Although Meta has paid attention to creating comfortable and balanced headphones, the power of the Quest Pro can still be a bit of an issue. If you go in and out of VR, you may not notice much. But when the weight was just over a pound and a half, I noticed that my forehead sometimes hurt during the longer sessions. Usually, the way the Quest Pro sat on my head was enough to relieve the excess pressure. But I wouldn’t even be surprised if this setup gave some people a slight headache during long-term use. And I’d also be remiss not to mention the sweat factor, as the leather front pad can get wet depending on how wet it is.
Another big part of the headphone series are the new Touch Pro controls. The meta uses the same basic structure as the Quest 2. The big difference this time around is that instead of relying on a large ring of LED light, the controllers now have their own built-in sensors for finger and hand detection. . Not only does this help simplify their design, but I’ve noticed a noticeable improvement in terms of accuracy and responsiveness.
The controls also have much improved optics, which adds an extra layer of immersion, especially in applications where you can rotate the controls and use them with a stylus. For example, in Painting VR, brushes use different sounds and vibrations to convey a sense of size and weight. The overall effect is very similar to Nintendo Switch’s Joy-Con HD Rumble, but with even better force feedback accuracy.
I also appreciate the controller’s delicately textured rubber grips, which make things feel safe even in the heat of virtual combat. I miss the straps Valve used on the Index controllers, which allow you to quickly switch between buttons and finger or hand gestures without lowering the controllers.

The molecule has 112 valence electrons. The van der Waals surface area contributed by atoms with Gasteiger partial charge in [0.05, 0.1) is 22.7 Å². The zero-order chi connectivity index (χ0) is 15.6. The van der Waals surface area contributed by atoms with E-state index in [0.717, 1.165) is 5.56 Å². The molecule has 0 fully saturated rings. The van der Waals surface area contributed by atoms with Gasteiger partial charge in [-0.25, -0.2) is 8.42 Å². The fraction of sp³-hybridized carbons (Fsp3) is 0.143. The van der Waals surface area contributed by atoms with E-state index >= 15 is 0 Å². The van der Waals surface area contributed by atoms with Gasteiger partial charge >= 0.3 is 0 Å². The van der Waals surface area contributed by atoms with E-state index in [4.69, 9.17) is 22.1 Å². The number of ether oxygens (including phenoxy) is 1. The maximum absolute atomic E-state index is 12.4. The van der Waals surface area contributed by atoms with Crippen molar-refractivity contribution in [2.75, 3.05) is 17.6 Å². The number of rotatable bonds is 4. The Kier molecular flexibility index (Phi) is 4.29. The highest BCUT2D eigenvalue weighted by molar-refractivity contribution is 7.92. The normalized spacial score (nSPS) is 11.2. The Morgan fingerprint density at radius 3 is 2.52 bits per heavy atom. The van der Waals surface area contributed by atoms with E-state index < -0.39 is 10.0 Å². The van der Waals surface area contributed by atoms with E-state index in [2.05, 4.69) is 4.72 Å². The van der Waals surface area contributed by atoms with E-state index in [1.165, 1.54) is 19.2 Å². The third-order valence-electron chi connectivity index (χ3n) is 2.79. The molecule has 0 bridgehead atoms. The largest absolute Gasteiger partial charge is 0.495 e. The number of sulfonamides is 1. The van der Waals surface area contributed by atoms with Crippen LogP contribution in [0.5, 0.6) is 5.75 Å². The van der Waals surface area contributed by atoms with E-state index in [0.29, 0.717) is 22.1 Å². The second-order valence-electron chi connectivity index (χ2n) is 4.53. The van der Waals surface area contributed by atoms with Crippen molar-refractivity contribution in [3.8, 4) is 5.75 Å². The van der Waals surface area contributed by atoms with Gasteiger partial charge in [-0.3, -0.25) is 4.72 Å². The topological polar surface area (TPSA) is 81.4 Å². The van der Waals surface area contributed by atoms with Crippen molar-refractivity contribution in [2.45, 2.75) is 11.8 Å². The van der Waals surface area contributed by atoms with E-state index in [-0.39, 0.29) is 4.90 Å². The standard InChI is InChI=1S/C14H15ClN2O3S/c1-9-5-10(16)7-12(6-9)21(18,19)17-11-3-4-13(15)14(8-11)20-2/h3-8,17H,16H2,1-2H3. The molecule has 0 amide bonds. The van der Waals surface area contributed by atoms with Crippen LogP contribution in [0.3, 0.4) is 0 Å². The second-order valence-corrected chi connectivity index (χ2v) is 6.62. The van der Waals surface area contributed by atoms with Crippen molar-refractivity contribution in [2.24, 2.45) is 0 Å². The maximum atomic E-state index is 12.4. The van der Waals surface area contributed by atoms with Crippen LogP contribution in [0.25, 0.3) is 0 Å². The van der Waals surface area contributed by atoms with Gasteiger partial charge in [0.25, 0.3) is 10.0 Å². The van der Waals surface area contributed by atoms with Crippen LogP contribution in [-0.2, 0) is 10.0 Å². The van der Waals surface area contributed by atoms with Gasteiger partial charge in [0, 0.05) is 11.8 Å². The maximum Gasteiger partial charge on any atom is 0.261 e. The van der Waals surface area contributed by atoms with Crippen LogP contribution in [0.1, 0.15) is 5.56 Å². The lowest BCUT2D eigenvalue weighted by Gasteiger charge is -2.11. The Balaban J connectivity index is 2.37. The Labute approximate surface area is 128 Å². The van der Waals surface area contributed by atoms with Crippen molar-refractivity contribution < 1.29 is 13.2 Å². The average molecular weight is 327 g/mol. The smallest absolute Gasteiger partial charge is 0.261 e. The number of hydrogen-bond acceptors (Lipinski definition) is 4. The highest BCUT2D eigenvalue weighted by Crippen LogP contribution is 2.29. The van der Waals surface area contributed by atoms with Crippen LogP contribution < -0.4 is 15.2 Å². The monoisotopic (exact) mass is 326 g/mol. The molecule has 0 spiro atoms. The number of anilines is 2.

General performance and applications
Of course, the real magic happens when hardware meets software, and at least out of the gate Quest Pro delivers pretty impressive performance. The optics of the headphones are sharp and eliminate almost all hints of the screen door effect. The text is also very readable and I had no problem writing part of this review in VR. When my colleague Cherlynn Low visited my virtual office in Horizon Workrooms, I think Quest Pro’s combination of eye and face detection to give my avatar more realistic expressions could have been compelling enough to allow her to spend more time in VR. And for my part, the support for surround sound makes working in VR less like floating around in a simulation and more like actually working in an office with someone else. So even though Cherlynn was sick that day, we were able to work together without the risk of getting caught. what she had, and she seemed touching in a weird and nerdy way.
Also, there are many tentpole features, such as the Meta scene, which only includes a certain type of work, at least most of the time. I found that the Quest Pro was pretty good at automatically detecting floor and wall locations, so I didn’t have to constantly draw boundaries for my wall-to-wall guardian. She even automatically detected some objects like my desktop (and she remembered them for subsequent sessions), making it easy to set up a virtual workspace that mimics my IRL. Even though I noticed the rooms were untidy, things weren’t always going well.
Quest Pro’s color walkthrough is also pretty impressive. Don’t get me wrong, it’s still not as good as using your eyes to navigate in flesh mode. But it’s more than accurate enough that you can walk from room to room to grab a glass of water without lifting or bumping the Quest Pro.
In apps like Cubism, I loved solving location blocks in 3D puzzles and in Waiting for You to Die I had to fulfill my childhood fantasy as a secret agent. And with Tribe XR, I was able to enjoy the basics of mixing and beat-matching using the same equipment used by professional DJs, at least virtually. Quest Pro’s improved three-window multitasking desktop mode makes it even easier to switch between apps and interact in VR mode. Or rather, if more 2D apps were available.